Meet a Retriever—Xavier Smith ’23, M31, computer engineering, scholar and mentor

Published: Apr 3, 2023

A young man stands in a black polo shirt talking into a microphone
Smith speaking at an IEEE event with corporate sponsor IBM, and Student Events Board (seb). Photo courtesy of Smith.
Meet Xavier Smith, a senior computer engineering student who is heading to MIT next year to pursue his dreams of earning a Ph.D. and starting a biotech company. As a part of UMBC’s Meyerhoff Scholars Program, the U-RISE Scholars Program, and a number of other organizations on campus, he truly understands the meaning of community. Take it away, Xavier!

Q: What’s one essential thing you’d want another Retriever to know about you?

A: I am a senior studying computer engineering on the communications track. In fall of 2023, I will be attending the Massachusetts Institute of Technology (MIT), where I will be pursuing my Ph.D. in electrical engineering as a recipient of the MIT Presidential Fellowship supported from the Lemelson Foundation (Lemelson Minority Engineering Fellowship). 

I will be focusing on engineering magnetic nanoparticles for wireless neural stimulation with hopes of developing non-invasive therapeutic treatments for individuals diagnosed with neurodegenerative diseases and psychiatric disorders. My future career goals are to start a biotechnology company that practically implements these therapeutic innovations in a translational manner, and my professional goals are to make biomedical technology more accessible and equitable for individuals from all socioeconomic and ethnic backgrounds.

Headshot of a young man in a buttoned up sweater and a tie with a white shirt

Q: What’s the one thing you’d want someone who hasn’t joined the UMBC community to know about the support you find here?

A: UMBC has many niche communities, and although it’s important to find the one that fits you, the university has a way of mixing those communities together in an energetic way that helps spark interesting conversations and life-long connections. Additionally, UMBC is hyper-focused on their students, which allows your voice to be heard on a larger scale.

Q: Tell us about someone in your community who has inspired you or supported you, and how they did it.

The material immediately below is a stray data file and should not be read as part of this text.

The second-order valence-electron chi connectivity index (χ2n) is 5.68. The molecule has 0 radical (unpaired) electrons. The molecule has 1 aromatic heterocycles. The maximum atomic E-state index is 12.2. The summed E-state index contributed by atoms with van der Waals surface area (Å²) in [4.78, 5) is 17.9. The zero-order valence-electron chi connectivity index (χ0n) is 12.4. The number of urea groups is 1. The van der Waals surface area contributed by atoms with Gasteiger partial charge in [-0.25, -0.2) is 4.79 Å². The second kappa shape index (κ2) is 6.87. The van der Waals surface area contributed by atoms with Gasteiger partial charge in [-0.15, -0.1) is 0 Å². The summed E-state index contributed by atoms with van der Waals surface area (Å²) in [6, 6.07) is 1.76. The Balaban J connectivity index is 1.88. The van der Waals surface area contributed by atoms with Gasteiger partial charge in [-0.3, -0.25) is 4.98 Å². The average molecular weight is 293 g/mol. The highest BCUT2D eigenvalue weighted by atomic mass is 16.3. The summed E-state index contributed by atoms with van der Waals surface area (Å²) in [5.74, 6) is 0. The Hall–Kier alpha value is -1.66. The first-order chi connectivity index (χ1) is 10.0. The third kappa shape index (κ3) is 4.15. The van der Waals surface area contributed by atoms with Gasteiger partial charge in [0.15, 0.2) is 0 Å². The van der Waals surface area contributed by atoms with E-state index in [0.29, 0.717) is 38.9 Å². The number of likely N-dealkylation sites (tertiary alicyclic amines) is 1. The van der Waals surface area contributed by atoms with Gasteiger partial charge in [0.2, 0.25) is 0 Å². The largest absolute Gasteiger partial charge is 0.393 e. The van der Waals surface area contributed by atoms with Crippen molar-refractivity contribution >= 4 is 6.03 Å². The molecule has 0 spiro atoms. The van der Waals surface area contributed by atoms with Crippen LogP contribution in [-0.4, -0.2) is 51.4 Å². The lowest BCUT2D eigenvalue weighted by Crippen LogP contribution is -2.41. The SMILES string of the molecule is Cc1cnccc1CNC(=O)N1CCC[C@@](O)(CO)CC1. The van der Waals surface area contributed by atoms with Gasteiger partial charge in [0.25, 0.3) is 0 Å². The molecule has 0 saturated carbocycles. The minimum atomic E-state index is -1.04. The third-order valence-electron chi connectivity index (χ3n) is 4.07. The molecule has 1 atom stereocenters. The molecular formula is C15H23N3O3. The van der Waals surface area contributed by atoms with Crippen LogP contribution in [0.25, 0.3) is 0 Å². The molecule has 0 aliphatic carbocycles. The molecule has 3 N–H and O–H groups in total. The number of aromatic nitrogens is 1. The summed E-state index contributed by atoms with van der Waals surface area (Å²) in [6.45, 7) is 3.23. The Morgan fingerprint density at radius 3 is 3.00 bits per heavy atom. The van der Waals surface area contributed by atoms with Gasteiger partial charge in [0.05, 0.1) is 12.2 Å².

A: My father, Brian Smith, has inspired me as an black engineer and entrepreneur in STEM through the various companies he has owned that are either technologically-based or focus on exposing students to opportunities in science and engineering. His tenacity, optimism, work ethic, positive attitude, adaptability, and collective success of more than 25 years motivates me to push the boundaries of science and technology in my community, and to be just like him.

A father and son stand with their arms around each other.
Xavier Smith (left) with his father, Brian Smith (right) at a research presentation in 2018. Photo courtesy of Smith.

Q: Tell us what you love about your academic program or an organization you’re involved in.

A: What I love about UMBC’s computer engineering program is the overall focus of implementation and practicality of content. The faculty prepare students to tackle real-world problems from a plethora of perspectives not just from STEM. Separately, I am currently president of the Institute of Electronics and Electrical Engineers (IEEE) at UMBC, and I lead this organization with my stellar executive board of friends I made along the way in computer engineering. What I love about this organization is its versatility of impact as we focus on getting students of all majors and backgrounds excited about STEM, and exposed to real-world opportunities and applications of science and technology.

A group of students and scholar mentors pose together
Smith with computer engineering friends and IEEE executive board members running an event at hackUMBC, from left to right: Christopher Slaughter ’23 (vice president), Xavier Smith ’23 (president), Andrew Mathew ’23 (secretary), Caden Ertel ’23 (lab director), and David Nguyen ’23 (public relations chair/historian). (Nkosi Cruickshank, the group’s treasurer, is not pictured). Photo courtesy of Smith.